Anxiety and Failing at Religion

Sometimes, during my more melancholy moments, I feel like I “failed at religion,” much in the same way I failed at basketball when I was in seventh grade. My inability to continue in religion certainly wasn’t from lack of trying; I went to the most “traditional” parish in the archdiocese (at least until I got blackballed), prayed the rosary every day, did Louis de Monfort’s “Consecration to Jesus through Mary,” read about theology, liturgy, apologetic, and the saints, etc. But in the end, it still wasn’t enough, because nothing I did could resolve the doubts I had accumulated. I had hoped that “finding religion” would help solve some of my existential crises, as well as my ever-present anxiety and depression, but I soon discovered that adding theology to the mix not only gave me new things to be anxious/depressed about.

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Sex Cauldron (Wasn’t That Place Shut Down?) or Thoughts About Medieval Prostitution

Conservotrad Catholics have a deep love of the Middle Ages, not only because it was an era when the Catholic church wielded religious and temporal power, but because it . Thinkers like G.K. Chesterton and Hilarie Belloc tried to find ways to infuse the modern world with a medieval sensibility, particularly in the form of distributism. While distributism never caught on as a legitimate challenger to “the servile state,” it still has passionate devotees among conservotrad Catholics who dislike what they perceive to be the corrosive effects of modern capitalism and socialism. There is also an implicit assumption in distributist literature that a distributist society will be a well-ordered society because everyone has a “place,” as was the case during the medieval period. The question I have is whether a society run on distributist lines would have a prostitutes’ guild.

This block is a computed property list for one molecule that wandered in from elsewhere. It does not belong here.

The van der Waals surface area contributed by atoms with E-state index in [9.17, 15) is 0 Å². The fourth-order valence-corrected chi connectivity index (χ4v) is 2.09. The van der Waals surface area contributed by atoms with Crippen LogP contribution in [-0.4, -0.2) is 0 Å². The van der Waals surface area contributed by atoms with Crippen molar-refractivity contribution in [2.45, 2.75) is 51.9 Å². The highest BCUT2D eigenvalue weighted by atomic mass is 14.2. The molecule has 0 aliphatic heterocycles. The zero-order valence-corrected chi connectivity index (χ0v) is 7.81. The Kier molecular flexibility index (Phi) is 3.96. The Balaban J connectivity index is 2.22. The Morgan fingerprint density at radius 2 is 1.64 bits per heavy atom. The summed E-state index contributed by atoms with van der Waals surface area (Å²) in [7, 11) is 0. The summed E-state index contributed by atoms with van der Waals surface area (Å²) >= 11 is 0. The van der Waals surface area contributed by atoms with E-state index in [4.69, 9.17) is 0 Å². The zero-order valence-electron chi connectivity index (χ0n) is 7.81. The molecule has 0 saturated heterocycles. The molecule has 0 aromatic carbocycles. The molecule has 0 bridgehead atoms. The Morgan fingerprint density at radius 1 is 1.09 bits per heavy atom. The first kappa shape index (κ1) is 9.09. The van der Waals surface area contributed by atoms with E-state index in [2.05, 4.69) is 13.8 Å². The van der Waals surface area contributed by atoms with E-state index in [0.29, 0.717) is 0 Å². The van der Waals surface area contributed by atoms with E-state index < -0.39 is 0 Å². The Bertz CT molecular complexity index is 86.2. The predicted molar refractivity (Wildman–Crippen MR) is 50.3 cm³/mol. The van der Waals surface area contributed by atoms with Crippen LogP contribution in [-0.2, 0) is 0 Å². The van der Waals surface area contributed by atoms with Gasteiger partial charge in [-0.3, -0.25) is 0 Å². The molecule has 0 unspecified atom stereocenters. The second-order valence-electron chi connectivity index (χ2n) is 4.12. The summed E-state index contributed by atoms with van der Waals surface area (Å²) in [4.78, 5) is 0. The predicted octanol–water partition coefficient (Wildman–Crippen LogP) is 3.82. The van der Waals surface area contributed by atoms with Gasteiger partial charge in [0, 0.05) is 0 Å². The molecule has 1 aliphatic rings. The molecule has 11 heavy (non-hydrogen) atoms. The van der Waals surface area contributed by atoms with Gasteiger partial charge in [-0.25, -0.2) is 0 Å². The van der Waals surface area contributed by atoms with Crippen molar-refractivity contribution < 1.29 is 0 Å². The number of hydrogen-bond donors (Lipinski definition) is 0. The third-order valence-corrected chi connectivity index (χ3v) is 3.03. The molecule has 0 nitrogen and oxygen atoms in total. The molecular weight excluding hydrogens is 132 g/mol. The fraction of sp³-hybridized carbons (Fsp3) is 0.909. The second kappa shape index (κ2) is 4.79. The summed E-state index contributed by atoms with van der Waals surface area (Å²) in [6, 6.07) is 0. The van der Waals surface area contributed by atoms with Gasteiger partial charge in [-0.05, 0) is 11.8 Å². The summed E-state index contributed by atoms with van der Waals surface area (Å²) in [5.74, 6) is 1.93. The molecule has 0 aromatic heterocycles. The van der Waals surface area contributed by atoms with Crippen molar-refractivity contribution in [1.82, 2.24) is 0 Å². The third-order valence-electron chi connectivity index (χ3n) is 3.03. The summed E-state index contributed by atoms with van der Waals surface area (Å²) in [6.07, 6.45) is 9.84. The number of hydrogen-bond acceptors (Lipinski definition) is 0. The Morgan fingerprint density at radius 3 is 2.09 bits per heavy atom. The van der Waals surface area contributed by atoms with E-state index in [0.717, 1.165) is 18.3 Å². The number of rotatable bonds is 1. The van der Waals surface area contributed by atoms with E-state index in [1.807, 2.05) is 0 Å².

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Family-ism, the Heresy of Our Age

Assuming that Christianity is still a relevant force several centuries into the future, I believe that future theologians will look at our generation’s obsession with “family values” in the same way that the Manichieans or Catharism are regarded today, namely as a set of extreme and dangerous views that condemned normal life in the physical universe. I say this because the current Catholic church’s obsession with heterosexual marriage, rigid gender roles, extreme pro-natalism, and over-romantization of childbirth and parenthood would have been very foreign to previous iterations of the institution.

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